Wednesday, 14 December 2016

Care Partner Wednesday--It Is More Blessed To Receive

Do you ever dream of having someone look after you?

After a particularly long and demanding day, I think about someone making me a cup of tea and giving me a foot rub. Maybe a neck rub, too. There’s usually a beach involved, with rhythmic, lapping waves, warm sun and a book in my hand. If I’m hungry, someone brings me delicious food to munch, and if I need a nap, I can take one without judgement.

Doesn’t that sound heavenly? The problem is, the novelty would wear off for me after a day. It’s great to relax, and a treat to be served, but if every day was like that, I’d get bored.

Is it any wonder our elders complain of boredom?

“An elder centred community creates opportunity to give as well as receive care. This is the antidote to helplessness.” 1

It makes sense. If everything is done for you, even the things you can do for yourself, then you stop trying to be independent. If you believe you have nothing to give, what is the purpose for your life?

But realistically, what can frail elderly people give?

·      Wisdom
·      Humour and laughter
·      Concern
·      Advice
·      Reassurance
·      Compliments
·      Share their stories
·      Love
·      Prayer
The list goes on.

I remember a time in my life when I was spiritually worn out. We’d just been through a church split, and we needed to be cared for. We went to a new church and attended a Sunday school class taught by a retired missionary, well into her 70s. The insights, wisdom and humour of that lady brought us back to spiritual health.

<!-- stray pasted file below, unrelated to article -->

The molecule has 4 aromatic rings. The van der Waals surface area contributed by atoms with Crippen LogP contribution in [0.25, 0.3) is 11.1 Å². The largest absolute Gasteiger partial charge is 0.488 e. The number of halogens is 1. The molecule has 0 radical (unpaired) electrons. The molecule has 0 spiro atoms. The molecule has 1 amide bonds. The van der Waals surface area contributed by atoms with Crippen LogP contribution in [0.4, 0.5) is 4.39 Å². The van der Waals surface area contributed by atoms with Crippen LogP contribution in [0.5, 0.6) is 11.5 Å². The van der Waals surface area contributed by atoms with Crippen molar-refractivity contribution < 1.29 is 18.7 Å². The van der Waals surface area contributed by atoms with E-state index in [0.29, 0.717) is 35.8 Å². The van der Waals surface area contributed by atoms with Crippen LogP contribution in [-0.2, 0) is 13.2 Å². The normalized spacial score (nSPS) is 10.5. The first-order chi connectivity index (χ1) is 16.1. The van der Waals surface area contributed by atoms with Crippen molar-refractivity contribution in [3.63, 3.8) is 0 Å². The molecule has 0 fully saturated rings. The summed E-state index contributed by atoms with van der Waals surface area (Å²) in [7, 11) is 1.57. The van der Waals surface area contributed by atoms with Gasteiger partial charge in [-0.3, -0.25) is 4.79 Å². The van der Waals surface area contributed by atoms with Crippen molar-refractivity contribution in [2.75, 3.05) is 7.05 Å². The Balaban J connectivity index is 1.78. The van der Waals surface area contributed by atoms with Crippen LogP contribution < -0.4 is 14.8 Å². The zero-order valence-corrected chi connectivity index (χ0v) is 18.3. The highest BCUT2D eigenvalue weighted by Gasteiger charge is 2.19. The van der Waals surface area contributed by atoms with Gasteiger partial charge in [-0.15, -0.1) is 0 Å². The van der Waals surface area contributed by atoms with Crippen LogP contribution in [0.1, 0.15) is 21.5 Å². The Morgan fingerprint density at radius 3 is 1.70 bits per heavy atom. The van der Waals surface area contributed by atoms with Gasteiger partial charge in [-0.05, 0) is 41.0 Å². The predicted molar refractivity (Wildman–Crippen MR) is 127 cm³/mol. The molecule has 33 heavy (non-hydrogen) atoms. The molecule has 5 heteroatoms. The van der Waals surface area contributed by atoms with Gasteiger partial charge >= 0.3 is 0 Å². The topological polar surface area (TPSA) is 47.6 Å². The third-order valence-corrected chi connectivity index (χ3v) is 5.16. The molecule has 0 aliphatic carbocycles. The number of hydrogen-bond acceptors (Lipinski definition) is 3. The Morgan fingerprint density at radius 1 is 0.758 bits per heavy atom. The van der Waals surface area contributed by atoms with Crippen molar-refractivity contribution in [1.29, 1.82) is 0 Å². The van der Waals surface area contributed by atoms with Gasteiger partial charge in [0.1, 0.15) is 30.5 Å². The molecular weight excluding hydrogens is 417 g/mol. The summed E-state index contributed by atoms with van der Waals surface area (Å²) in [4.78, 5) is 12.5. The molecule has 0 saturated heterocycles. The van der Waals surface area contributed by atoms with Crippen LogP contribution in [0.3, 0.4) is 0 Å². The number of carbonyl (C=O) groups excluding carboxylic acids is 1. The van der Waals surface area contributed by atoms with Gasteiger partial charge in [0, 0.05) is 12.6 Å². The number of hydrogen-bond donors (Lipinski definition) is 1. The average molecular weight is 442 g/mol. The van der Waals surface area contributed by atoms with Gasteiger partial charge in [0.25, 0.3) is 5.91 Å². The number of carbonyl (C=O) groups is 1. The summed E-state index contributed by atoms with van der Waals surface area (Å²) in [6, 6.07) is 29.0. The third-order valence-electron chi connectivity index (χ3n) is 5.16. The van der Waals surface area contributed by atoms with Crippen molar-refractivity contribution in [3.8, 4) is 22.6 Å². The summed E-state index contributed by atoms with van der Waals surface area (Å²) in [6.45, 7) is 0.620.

Then there was Pauline. Her steps faltered as she made her way down the hall. Dementia fogged her brain and her hearing was poor, but whenever she saw a staff member, she said, “You girls are so good to us old folks. It’s just like home here.” No matter how many times she said it, the sincerity in her voice warmed my heart.

Florence suffered from an anxiety disorder, and her large frame often shook as she tried to understand her world through the fog of dementia. I sat beside her as she lay on her bed and watched in satisfaction as her tense body relaxed. I held her hand and we talked, and for the moment, the demons she battled receded. "I feel safe with you," she said. Although this happened many years ago, it still warms my heart to remember it.

 Sometimes the issue is the mindset of those who give care. If care partners aren’t open to receiving, it won’t happen.

Open your heart and your mind to the elders around you. Listen, ask questions and look for opportunities to receive from them. You will be richer.



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